Indians still prefer hotels over homestays

By Varuni Khosla

New Delhi: Travellers from tier-I cities are not only spending more on leisure trips but also travelling more compared with their counterparts in tier-II and -III cities, according to a report by global research, consulting, and mergers and acquisitions advisory, Videc.

The report, accessed exclusively by Mint, highlighted that homestays still have scope to grow in India.

The majority of survey participants (91%) said they stayed in a hotel, while only 10% of them booked all-inclusive packages, with 7% booking homestays, villas or bungalows.

Interestingly despite higher airfares, people booked well in advance with 69% of travellers buying tickets over two weeks ahead of departure date, while intercity bus is predominantly a last-minute arrangement.

The “Indian Traveler Behaviour and Insights Report 2023″ found that two-third of travellers travelled in trains, while 43% preferred flights, more so from metros and tier-I cities.

Virendra Jain, co-founder of Videc, said in the last two decades, travel has undergone a major transformation in India

“With a surge in expendable income, India’s per capita GDP is projected to increase 10x from $460 in 2001 to $4,000 by 2030, so more people are budgeting for leisure travel in their lifestyle spend. India will have a working age population of one billion by 2030. As per reports, this means nearly 25% of global incremental workforce over the next decade will come from India. This means there will be a strong increased consumption power, that will also be reflecting in discretionary spending,” he added.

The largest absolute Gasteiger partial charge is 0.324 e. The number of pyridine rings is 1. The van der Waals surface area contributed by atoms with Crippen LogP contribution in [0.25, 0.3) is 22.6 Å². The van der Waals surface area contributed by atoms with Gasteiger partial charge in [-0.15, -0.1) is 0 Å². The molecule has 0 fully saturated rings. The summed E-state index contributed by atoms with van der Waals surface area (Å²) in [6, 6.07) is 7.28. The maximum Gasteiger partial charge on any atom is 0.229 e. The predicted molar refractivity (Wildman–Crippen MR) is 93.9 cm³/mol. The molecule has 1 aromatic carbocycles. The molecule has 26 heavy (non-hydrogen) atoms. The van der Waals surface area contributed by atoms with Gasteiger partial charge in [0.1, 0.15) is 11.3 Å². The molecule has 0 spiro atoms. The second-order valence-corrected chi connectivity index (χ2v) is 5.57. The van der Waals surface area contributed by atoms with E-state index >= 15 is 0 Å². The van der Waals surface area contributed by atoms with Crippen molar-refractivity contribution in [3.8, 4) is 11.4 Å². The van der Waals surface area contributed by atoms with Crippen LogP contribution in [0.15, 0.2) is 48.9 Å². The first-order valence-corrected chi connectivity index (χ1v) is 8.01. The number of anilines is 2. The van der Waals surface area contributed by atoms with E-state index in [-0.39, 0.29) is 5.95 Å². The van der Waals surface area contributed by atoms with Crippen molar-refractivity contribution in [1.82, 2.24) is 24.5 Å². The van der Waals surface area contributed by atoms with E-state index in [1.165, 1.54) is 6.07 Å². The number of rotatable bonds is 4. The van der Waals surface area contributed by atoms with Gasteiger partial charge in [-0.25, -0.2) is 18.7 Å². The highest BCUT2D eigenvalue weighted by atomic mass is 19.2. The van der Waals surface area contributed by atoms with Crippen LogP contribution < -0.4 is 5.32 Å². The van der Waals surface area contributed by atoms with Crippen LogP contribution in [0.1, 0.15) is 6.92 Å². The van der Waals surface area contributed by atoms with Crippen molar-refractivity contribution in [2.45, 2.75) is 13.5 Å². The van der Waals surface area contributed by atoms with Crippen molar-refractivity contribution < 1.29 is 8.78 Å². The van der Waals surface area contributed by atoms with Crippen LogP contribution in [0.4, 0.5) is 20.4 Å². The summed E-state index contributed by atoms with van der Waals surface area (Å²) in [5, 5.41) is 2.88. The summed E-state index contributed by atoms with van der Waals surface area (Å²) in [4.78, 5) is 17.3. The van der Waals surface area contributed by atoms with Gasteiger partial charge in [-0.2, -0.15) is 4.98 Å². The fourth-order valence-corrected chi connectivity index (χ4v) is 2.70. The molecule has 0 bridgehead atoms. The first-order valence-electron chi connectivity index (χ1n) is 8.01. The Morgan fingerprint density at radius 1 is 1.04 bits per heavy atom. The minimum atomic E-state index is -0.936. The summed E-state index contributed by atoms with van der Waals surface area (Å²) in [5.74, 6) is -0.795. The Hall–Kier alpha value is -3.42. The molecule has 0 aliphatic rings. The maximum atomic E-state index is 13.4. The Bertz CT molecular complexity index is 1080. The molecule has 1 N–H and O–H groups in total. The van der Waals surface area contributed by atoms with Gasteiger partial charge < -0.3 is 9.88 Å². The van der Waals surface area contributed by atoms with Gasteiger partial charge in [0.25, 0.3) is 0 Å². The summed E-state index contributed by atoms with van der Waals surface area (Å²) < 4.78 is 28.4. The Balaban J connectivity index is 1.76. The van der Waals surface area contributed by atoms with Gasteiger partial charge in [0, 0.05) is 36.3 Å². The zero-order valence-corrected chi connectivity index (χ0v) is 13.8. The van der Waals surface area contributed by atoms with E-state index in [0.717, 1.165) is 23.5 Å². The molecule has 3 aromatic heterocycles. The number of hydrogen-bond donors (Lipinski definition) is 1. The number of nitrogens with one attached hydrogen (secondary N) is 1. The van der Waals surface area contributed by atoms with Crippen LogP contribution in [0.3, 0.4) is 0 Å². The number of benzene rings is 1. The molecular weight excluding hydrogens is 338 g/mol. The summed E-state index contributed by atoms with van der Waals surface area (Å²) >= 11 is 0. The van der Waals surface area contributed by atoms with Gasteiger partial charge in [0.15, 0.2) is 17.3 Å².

While at present, domestic travel has taken precedence, 79% of those surveyed for the report said they were planning a domestic trip. Top international destinations were, as expected, Thailand, the UAE, Singapore and Malaysia, followed by Australia, the Maldives and Indonesia.

Surprisingly, travellers from India’s tier-I cities were just as likely to be first-time travellers as those from tier-II. Around 81% of Indian travellers from tier-I cities have either travelled or intend to travel internationally for the first time this year, similar to the 79% from tier-II cities. In contrast, 98% of tier-III city travellers were venturing abroad for the first time, the report said.

While travel bookings are gradually moving online, many, nearly half of all the travellers did report that they were still not booking online for one simple reason: that they preferred to pay in cash. There was also a sizable number, 32% of travellers looking to buy the services from a ‘trusted’ offline travel agent. Many were also just not comfortable booking their travel online because of risk of fraud and finding it cumbersome to book their travel online. Indians are yet to shell out a lot to travel though. On an average, travellers across ages said they spent ₹48,000 including airline or rail and bus tickets; lodging; cars and cruises and destination activities for travel over 100 kilometres in the past 12 months. But those in the age group of 45-54 were the highest spenders, exceeding the average at ₹58,000. Yet again, tier 2 city travellers in general spent almost as much for travel at ₹52,000 and ₹ 53,000 respectively. This cost went up dramatically between international and domestic travel. While international travel commanded a rate of ₹1.29 lakh, domestic travel spends were just ₹27,000 for the same set of 1,500 people surveyed. The survey focused on about 1,500 travellers over a month-long period between 1 June and 5 July 2023.

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